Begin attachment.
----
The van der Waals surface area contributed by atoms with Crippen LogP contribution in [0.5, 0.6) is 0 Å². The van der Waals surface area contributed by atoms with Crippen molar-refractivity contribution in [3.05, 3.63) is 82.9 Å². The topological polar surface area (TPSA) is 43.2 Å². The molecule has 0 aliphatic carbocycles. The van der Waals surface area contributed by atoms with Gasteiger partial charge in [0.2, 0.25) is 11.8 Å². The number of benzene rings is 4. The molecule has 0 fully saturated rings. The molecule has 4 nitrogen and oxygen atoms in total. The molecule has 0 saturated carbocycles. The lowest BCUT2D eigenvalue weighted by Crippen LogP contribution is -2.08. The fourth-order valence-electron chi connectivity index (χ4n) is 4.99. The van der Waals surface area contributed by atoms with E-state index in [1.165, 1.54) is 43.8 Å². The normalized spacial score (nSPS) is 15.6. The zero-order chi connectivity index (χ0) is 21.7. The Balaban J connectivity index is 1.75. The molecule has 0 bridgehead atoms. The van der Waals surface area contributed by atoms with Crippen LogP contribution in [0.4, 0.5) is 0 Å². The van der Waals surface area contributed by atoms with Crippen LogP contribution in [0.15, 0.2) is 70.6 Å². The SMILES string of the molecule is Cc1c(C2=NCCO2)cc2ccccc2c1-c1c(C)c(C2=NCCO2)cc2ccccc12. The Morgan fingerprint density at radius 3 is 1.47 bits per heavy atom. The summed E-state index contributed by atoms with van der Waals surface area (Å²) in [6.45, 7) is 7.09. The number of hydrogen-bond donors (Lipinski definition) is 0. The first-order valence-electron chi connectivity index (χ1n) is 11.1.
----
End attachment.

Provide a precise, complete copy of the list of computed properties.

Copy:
The van der Waals surface area contributed by atoms with Crippen LogP contribution in [0.5, 0.6) is 0 Å². The van der Waals surface area contributed by atoms with Crippen molar-refractivity contribution in [3.05, 3.63) is 82.9 Å². The topological polar surface area (TPSA) is 43.2 Å². The molecule has 0 aliphatic carbocycles. The van der Waals surface area contributed by atoms with Gasteiger partial charge in [0.2, 0.25) is 11.8 Å². The number of benzene rings is 4. The molecule has 0 fully saturated rings. The molecule has 4 nitrogen and oxygen atoms in total. The molecule has 0 saturated carbocycles. The lowest BCUT2D eigenvalue weighted by Crippen LogP contribution is -2.08. The fourth-order valence-electron chi connectivity index (χ4n) is 4.99. The van der Waals surface area contributed by atoms with E-state index in [1.165, 1.54) is 43.8 Å². The normalized spacial score (nSPS) is 15.6. The zero-order chi connectivity index (χ0) is 21.7. The Balaban J connectivity index is 1.75. The molecule has 0 bridgehead atoms. The van der Waals surface area contributed by atoms with Crippen LogP contribution in [0.4, 0.5) is 0 Å². The van der Waals surface area contributed by atoms with Crippen LogP contribution in [0.15, 0.2) is 70.6 Å². The SMILES string of the molecule is Cc1c(C2=NCCO2)cc2ccccc2c1-c1c(C)c(C2=NCCO2)cc2ccccc12. The Morgan fingerprint density at radius 3 is 1.47 bits per heavy atom. The summed E-state index contributed by atoms with van der Waals surface area (Å²) in [6.45, 7) is 7.09. The number of hydrogen-bond donors (Lipinski definition) is 0. The first-order valence-electron chi connectivity index (χ1n) is 11.1.